Everyone makes mistakes. It’s through a process of trail and error that we as human beings learn, grow and develop a sense of character. From a very young age, children tend to push boundaries. The word "no" is often one of the first uttered by a young toddler who is constantly admonished for getting into trouble. As children age and become teenagers and young adults, some continue to challenge authority and step outside the boundaries of what society deems acceptable behavior.

While some teens and young adults appear to avoid getting into too much trouble, others may be influenced by friends, pure curiosity or personal gain. A so-called troubled teen may drink alcohol or use drugs. Such behavior may eventually lead a teen to take part in more serious criminal activities such as assault, robbery or drunk driving offenses.

Teenagers who face
criminal charges often fail to recognize the seriousness and far-reaching implications of such charges. Not only can a juvenile offender face potential time in a detention center and fines, their hopes of going to college may also be affected.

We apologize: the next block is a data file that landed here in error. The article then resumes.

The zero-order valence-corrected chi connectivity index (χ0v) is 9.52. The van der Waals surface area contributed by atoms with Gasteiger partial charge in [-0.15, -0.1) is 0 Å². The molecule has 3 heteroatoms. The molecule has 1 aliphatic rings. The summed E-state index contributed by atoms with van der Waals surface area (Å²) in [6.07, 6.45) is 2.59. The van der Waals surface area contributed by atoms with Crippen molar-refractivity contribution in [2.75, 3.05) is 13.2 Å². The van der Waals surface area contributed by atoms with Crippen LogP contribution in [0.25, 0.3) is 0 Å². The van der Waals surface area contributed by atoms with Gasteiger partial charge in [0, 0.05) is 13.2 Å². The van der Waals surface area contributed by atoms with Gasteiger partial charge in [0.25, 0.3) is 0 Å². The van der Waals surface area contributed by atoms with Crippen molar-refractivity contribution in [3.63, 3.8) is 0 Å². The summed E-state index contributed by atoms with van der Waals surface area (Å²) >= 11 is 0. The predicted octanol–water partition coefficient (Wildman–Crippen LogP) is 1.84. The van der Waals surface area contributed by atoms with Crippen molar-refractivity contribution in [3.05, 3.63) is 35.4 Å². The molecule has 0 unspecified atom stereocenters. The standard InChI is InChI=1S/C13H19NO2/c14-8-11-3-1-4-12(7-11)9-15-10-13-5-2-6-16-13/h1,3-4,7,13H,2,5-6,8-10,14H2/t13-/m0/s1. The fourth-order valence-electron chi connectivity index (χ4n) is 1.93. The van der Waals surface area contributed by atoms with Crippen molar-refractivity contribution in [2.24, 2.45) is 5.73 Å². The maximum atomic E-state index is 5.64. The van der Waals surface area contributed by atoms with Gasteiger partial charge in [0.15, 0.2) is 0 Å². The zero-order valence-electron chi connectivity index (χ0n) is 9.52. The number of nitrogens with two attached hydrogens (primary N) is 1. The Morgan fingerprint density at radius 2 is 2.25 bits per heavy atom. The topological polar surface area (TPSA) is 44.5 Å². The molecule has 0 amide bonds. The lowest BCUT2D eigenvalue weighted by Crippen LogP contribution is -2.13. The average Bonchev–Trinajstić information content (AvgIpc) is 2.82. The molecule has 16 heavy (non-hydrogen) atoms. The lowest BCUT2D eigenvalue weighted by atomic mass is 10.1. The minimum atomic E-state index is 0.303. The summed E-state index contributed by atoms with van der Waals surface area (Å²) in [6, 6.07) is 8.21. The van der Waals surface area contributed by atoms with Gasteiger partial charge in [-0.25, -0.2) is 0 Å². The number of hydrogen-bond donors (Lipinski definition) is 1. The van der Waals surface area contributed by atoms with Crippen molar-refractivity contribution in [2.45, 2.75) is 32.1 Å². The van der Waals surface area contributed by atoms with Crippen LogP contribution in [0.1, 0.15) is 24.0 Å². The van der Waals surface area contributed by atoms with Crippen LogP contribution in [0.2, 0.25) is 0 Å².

In an effort to reduce crime on college campuses, today many colleges require applicants to undergo criminal background checks. In some cases, the results of such a background check may hurt an applicant’s chances of being admitted to the college of their choice. A recent Colorado study, however, shows that many college students who engaged in criminal activities during their teen years do not continue exhibiting such behaviors while attending college.

The study looked at more than 6,700 college students, some of whom had criminal records. The results of the study showed that current screening methods employed by many colleges are not effective in detecting students with criminal tendencies. Additionally, many students who may have engaged in youthful indiscretions did not continue such destructive behaviors while attending college.

In essence, everyone deserves a second chance. In many cases, teens who engage in criminal activity need positive role models and opportunities rather than a permanent criminal record and the stigma associated thereto. Going to college or obtaining a job are among some of the most effective ways a young adult can learn, grow and become a contributing member of society.

Source: UPI.com, ”
Criminal background checks don’t predict college crime,” May 19, 2013